In determining upon the measure to be adopted you will, of course, have regard to the manner in which they may affect the emigration of labourers from the Foreign settlements in India, as well as from our own territories.
With reference to the accompanying papers, you will lose no time in apprising the Governor of Mauritius, of the result of your deliberation.
We have only further to desire that in the event of your deeming it proper, under the authority now conveyed to you, to pass any law permitting, the emigration of Labourers from India to the Mauritius you will carefully watch its operation and will repeal or modify it without delay, if its provisions shall not prove effectual in affording in all respects, the intended security for the comfort and welfare of the emigrants.”(1)
Governor Nicolay (1833-1840) of Mauritius insisted on better men to be recruited and women to be encouraged to migrate. 24,000 Indian labourers had reached Mauritius by the end of 1838. By December 1839, in spite of the embargo on immigration, there were 25,458 Indian emigrants in Mauritius. They had no priests to conduct their rites and no schools for their children.
Mauritius was the first recipient of Indian workers in the British colonies. The suffering of these Indentured Labourers was immense. In over-crowded sailing vessels, carrying rice and other cargoes, without medical assistance, these men were ill-treated and under-fed. There was a great number of mortality, also caused by diseases. There were cases of suicides by jumping over-board. In Mauritius, a few French Planters treated the Indian Indentured Labourers on the same footing they were used to treat their slaves from Africa.
In London and Calcutta, public meetings were held, accusing the British Government to perpetuate slavery under another name, viz. Indentured Labour.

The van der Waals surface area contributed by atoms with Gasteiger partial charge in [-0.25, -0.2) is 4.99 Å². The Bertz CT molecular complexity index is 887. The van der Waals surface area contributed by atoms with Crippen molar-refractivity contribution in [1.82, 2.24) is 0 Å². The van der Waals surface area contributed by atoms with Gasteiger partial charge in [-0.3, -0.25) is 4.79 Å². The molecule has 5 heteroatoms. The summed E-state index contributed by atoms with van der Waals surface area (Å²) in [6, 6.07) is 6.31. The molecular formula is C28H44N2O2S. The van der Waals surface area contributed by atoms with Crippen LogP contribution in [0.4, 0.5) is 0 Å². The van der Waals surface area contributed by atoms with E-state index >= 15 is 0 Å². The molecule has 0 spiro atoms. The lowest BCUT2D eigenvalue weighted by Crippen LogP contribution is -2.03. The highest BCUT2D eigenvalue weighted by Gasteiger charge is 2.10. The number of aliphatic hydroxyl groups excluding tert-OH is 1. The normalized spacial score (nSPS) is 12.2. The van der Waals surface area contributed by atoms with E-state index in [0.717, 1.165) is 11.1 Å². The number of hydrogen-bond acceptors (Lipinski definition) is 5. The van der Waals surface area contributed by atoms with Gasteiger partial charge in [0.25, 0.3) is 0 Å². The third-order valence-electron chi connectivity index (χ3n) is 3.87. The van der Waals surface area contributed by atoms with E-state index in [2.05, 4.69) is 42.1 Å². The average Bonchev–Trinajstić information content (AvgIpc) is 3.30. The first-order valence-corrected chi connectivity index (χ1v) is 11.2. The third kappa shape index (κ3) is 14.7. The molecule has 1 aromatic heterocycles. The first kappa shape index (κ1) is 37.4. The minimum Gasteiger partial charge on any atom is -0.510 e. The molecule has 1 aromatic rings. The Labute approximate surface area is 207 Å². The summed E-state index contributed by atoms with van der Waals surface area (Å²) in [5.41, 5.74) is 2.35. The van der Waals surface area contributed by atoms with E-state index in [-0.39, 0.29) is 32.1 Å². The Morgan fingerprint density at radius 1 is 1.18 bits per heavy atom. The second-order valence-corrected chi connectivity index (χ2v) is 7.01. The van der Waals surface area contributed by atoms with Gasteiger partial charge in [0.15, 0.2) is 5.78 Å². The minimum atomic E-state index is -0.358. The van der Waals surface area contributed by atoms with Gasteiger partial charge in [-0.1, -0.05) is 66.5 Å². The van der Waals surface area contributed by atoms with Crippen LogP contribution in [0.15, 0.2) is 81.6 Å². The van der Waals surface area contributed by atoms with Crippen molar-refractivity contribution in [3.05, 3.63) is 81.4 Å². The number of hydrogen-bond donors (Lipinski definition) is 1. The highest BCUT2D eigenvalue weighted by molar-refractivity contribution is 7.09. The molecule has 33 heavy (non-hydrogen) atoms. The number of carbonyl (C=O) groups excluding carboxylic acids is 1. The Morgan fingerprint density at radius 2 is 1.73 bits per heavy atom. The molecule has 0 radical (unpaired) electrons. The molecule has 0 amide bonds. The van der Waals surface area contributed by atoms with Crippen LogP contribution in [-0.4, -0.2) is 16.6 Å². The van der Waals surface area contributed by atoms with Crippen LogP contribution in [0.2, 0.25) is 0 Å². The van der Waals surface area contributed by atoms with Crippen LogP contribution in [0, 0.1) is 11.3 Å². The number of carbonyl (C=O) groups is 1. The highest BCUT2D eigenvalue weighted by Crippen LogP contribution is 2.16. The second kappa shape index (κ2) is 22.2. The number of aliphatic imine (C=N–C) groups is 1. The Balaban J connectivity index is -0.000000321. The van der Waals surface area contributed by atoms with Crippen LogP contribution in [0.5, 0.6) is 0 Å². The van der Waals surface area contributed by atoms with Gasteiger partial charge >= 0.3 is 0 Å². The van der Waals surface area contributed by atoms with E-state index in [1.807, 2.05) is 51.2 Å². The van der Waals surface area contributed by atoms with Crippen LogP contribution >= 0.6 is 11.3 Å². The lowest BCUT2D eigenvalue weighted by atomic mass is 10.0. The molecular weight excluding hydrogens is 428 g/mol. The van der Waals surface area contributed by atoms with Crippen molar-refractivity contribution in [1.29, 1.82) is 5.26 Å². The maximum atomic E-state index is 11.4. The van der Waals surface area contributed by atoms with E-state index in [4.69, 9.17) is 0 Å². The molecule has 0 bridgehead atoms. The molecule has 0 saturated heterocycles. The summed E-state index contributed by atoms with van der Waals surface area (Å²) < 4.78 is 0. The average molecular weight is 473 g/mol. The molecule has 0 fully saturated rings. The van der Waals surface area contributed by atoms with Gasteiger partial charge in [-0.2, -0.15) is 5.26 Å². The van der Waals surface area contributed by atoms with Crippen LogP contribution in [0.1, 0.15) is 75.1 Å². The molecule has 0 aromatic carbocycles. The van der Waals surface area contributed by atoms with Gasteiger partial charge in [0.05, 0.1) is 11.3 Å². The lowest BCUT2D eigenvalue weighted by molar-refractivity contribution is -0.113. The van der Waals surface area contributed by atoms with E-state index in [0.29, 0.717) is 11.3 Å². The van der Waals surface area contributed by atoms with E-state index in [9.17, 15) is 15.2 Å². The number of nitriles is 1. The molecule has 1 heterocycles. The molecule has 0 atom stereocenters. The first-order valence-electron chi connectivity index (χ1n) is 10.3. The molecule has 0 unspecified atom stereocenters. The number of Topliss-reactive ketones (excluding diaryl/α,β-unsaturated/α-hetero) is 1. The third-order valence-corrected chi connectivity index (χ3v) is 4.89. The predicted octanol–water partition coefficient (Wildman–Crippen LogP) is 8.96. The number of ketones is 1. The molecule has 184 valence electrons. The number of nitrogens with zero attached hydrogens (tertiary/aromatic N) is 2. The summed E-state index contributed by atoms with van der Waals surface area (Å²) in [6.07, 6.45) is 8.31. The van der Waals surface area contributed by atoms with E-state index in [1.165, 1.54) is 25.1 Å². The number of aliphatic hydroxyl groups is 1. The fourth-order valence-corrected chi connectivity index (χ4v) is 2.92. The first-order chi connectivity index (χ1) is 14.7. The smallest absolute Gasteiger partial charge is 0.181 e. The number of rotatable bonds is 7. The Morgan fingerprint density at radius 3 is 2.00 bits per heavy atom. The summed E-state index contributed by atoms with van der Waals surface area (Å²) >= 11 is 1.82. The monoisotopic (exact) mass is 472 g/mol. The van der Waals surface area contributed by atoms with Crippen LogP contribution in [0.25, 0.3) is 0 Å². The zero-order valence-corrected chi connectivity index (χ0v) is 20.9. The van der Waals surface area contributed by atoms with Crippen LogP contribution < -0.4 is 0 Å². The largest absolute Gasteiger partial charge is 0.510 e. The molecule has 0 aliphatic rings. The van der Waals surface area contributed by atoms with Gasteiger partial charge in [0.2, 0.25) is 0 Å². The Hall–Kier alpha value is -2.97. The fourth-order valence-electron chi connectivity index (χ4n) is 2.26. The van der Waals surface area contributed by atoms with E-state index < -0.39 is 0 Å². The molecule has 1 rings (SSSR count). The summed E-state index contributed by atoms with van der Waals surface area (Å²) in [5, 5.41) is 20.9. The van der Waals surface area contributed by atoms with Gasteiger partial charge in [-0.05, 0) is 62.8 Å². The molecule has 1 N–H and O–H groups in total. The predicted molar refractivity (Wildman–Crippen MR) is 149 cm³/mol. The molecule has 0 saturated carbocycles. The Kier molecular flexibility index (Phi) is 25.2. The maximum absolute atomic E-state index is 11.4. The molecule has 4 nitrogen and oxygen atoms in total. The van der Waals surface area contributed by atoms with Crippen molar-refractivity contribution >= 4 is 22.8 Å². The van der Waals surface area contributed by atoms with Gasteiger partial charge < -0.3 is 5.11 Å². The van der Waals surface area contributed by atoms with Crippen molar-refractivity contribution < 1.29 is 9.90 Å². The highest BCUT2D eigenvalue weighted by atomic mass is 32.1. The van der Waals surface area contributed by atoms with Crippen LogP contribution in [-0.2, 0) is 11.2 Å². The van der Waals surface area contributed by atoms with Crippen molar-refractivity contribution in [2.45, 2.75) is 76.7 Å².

Under the period of un-regulated emigration, from 1834 to 30th June 1839, that is, for 5 years and six months, 24,566 men 727 women and 175 children were despatched to Mauritius. Although there was an embargo clamped on emigration from 1838, somehow, emigrants were despatched to Mauritius from the French territory of Pondicherry and Karikal.
The East India Company was made responsible by the British Parliament for starting to lay down the laws of Emigration through their Colonial Emigration Acts. Hence, the following Acts were adopted:- Act No.- V (1837), Act No.– XXXII (1837), Act No.–XIV (1839).*
According to records, Governor Nicolay took the initiative to ask for suspension of immigration in December 1837. However, the traffic continued as records show that from November 1837 to August 1838, 7,411 men and women sailed to Mauritius, besides others to British Guiana (424 men and women), 60 men to Bourbon, 89 men to Australia, 4 men to Batavia and from Bombay to Mauritius 139 men. The figures from Madras were not available. There was no official mention that emigration was authorized to any other place besides Mauritius.
To be continued...
1. Philip Woodruff - The men who ruled India - Vol. I (The Founders) p.148 - Jarrold & Sons Ltd., 1963 edition
1. House of Commons records, 1841
*For Acts Please refer to “Colonial Emigration Acts 1837-1932, Indentured Labour, Slavery to Salvation” by Leela Gujadhur Sarup- Page 257-258, 259-260, 261.